This is the amount the insurance company pays out on any given claim.
If an insurer tries to get a vehicle owner to use a certain repair shop, it’s called steering. Steering is illegal in most states and vehicle owners have the right to choose their own repair shop.
Your car has been to the collision shop, it’s been repaired, made to look new, and you’ve taken it home. If it had a new paint job, your body shop technicians were meticulous in ensuring that the new paint matched the old paint. Paint is tasked with protecting your car from rust, so it’s up to you to keep it in shape.
Look for Flaws
As with any repair, if you notice something isn’t right, say something as soon as possible. This goes for paint too! One of the hardest parts about painting a car after a repair is matching the original paint.
- Look at the color on a bright sunny day.
- Check up close and from a distance.
- Look for hairs, dirt and overspray.
- The paint should be smooth and even.
Take Extra Care for 30-60 Days
When your car was new, you were probably extra careful with it, protecting its shiny new paint and treating it with some fragility. After a major repair, this is a great way to treat fresh paint! It needs time to cure and harden before it can truly protect your car. While new cars have time in a protected environment before they’re sold, a fresh repair is back out on the road ASAP. Make sure to give your paint a little extra love and care.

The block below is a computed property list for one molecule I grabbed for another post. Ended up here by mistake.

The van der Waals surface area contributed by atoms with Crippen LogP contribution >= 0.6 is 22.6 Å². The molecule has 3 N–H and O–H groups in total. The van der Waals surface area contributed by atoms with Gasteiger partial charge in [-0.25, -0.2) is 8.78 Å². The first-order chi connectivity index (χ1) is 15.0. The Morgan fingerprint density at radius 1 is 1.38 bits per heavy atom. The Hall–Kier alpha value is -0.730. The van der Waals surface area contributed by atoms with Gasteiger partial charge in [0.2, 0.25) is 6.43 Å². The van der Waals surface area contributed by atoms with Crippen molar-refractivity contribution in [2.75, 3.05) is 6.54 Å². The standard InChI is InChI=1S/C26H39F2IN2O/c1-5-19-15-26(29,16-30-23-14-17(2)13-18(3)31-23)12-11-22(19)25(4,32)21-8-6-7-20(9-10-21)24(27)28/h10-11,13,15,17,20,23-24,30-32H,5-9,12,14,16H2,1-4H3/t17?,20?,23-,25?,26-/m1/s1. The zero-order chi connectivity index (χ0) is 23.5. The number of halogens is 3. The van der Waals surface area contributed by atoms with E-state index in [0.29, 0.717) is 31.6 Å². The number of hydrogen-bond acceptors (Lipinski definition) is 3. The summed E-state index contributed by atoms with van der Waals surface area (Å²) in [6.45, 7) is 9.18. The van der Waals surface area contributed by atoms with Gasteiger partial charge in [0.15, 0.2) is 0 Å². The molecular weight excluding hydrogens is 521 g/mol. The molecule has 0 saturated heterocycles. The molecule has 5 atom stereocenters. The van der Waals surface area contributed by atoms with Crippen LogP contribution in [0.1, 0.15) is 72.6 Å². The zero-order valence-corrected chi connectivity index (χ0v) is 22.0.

The following are some everyday things that can damage your paint.
Dirt Roads & Construction Zones
Loose gravel and dirt is on the road, it’s unavoidable. If you can avoid dirt roads and major construction zones while your paint is fresh, it will go a long way in protecting your paint, which is vulnerable to chips and scrapes from flying debris.
Scraping or Chipping at Snow or Ice
In winter (or long-lasting spring), chipping away at snow and ice on your windshield is necessary. Make sure you’re not scraping it from the paint too!
Splattered bugs on the windshield are an obvious annoyance, but thanks to the acidity of bug splatter (ew!) they’re also damaging to your paint and can become permanently etched into the surface.
As gross as it is go find bird poop on your car, the droppings can also be full of acidic berries, hard seeds, and other grainy bits that can dull and scratch the paint on your car.
Parking under a tree leaves your car vulnerable to more than damage from animals, it might leave your car covered in sap! Sticky and full of chemicals that aren’t meant to interact with car paint, it’s best to find another shady spot to leave your car.